D Q 8-1

 Pick a situation in which a public administrator would find themselves. Describe what type of political influence is best utilized for specific situation. 

DQ 8-1 responses


Public administrators are faced with difficult decision-making situations. They often have to visualize the big picture in order to understand how these decisions will impact the general public in which they serve. I have learned in various roles in leadership, that you cannot always please everyone. There will always be a select few individuals who aren’t happy with the outcome of decisions made. From what I have learned in the last few courses is that by having transparency with constituents and colleagues, will provide clarity in the decision making process and things will generally work out.

A basic example would be placement of a stop sign at a busy intersection. Perhaps this intersection is on a country road near homes. I would expect public administrators, who are responsible for making decisions such as where to place stop signs, may hear from both sides of the public arguing for the need of a stop sign due to safety concerns and those who oppose the placement due to destruction of natural habitat concerns. Either way, it is a tough decision faced by the public administration department responsible. There would be influence from both sides arguing for their support. The public administrator would have to look at the overall picture and focus on what is best for the citizens in the area. If I were the public administrator I would focus on safety for the public. Therefore, I would want to see data collected on how unsafe this intersection is. For example, the number of traffic accidents reported, and foot traffic expected. This would help me to decide that a stop sign is warranted.


Johnson, C. E. (2013). Meeting the ethical challenges of leadership: Casting light or shadow. Thousand Oaks, CA: Sage. ISBN-13: 9781452259185 URL:http://gcumedia.com/digital-resources/sage/2013/meeting-the-ethical-challenges-of-leadership_ebook_5e.php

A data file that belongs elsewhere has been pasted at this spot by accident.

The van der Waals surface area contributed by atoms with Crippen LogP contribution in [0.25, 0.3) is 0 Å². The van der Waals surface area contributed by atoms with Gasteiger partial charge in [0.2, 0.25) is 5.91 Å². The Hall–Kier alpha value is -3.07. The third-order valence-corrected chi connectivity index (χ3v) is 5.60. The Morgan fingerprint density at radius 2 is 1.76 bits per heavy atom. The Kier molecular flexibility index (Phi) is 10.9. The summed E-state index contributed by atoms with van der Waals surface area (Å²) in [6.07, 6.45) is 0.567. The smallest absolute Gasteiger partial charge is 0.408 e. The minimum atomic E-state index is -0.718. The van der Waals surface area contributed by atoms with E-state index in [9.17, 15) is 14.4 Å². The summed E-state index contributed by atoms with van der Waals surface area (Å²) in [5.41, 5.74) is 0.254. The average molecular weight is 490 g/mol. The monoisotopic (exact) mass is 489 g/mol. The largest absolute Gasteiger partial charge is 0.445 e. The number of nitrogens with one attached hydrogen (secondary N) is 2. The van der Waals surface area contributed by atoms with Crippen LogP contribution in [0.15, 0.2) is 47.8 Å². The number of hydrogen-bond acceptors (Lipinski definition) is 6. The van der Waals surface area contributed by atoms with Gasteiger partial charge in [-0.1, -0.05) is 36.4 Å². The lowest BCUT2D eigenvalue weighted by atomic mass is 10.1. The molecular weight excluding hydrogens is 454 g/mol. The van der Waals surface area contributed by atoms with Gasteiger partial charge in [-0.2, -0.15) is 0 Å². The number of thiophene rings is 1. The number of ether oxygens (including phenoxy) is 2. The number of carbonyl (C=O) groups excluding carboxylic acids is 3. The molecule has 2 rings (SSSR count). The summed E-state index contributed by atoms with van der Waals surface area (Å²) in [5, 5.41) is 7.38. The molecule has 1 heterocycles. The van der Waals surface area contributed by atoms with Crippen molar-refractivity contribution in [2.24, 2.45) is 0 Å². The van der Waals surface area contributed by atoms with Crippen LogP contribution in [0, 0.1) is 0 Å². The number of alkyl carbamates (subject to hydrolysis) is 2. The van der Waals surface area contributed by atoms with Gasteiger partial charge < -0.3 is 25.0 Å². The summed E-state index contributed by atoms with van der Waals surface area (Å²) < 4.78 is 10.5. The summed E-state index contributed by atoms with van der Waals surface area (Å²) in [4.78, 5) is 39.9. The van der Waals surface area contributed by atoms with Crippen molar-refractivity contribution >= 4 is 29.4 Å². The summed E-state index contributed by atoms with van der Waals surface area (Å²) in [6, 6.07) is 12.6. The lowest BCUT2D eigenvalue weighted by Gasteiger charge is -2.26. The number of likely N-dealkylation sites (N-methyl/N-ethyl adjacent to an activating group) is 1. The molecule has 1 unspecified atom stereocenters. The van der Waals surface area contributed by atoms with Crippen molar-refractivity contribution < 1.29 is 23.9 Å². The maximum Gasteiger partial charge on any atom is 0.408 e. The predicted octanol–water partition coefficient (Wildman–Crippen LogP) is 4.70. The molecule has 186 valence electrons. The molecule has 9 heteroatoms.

Public administrators often find themselves making decisions based on their professional experience. When considering best practices in the workplace, I believe that it is important to take a set back and understand the current processes. When a new administrator comes into an office, usually they will push many of their past tendencies towards influencing change. The best way to influence change is to make your team a part of that change. Negotiating processes can therefore lead to best practices.

Political influence is best used when a clear problem and need for change is identified. This allows the direction and mission to shift with influential intend and a sense of moral need. In 2008, former President Obama named Mr. Shinseki as the Secretary of the Veterans Administration. As a Veteran himself, he believed that Veteran homelessness was unacceptable and guided policy to combat this epidemic. This focus influenced many public administrators to lead this cause and felt a personal commitment by this influence for change.



An effective public administrator needs to stay cognizant of how their decisions will ripple out.  What is the effect of a decision on the entire community?  All leadership decisions are going to have positive and negative points, the hope is that at the end of the day, the good will outweigh the bad, or the benefits will outweigh the costs.  This mindset is almost always a negotiation, even if it is within their own administration.  

Public administrators often want to leave a legacy behind as they leave an office or move on to another.  This legacy may be part of their personal vision for the community.  Something like an additional rapid transit system for the area, may be something that the administrator thinks would benefit a portion of the community.  Since there is already a  public transit system in place, the administrator should use their personal political influence to attempt to accomplish their goals.  It would be inappropriate if they were to assert their official political powers.  

Giving the community a chance to be heard and to come onboard voluntarily would be better than forcing the tax payers to foot the bill for a pet project.  

Johnson, C. E. (2013). Meeting the ethical challenges of leadership: Casting light or shadow. Thousand Oaks, CA: Sage. ISBN-13: 9781452259185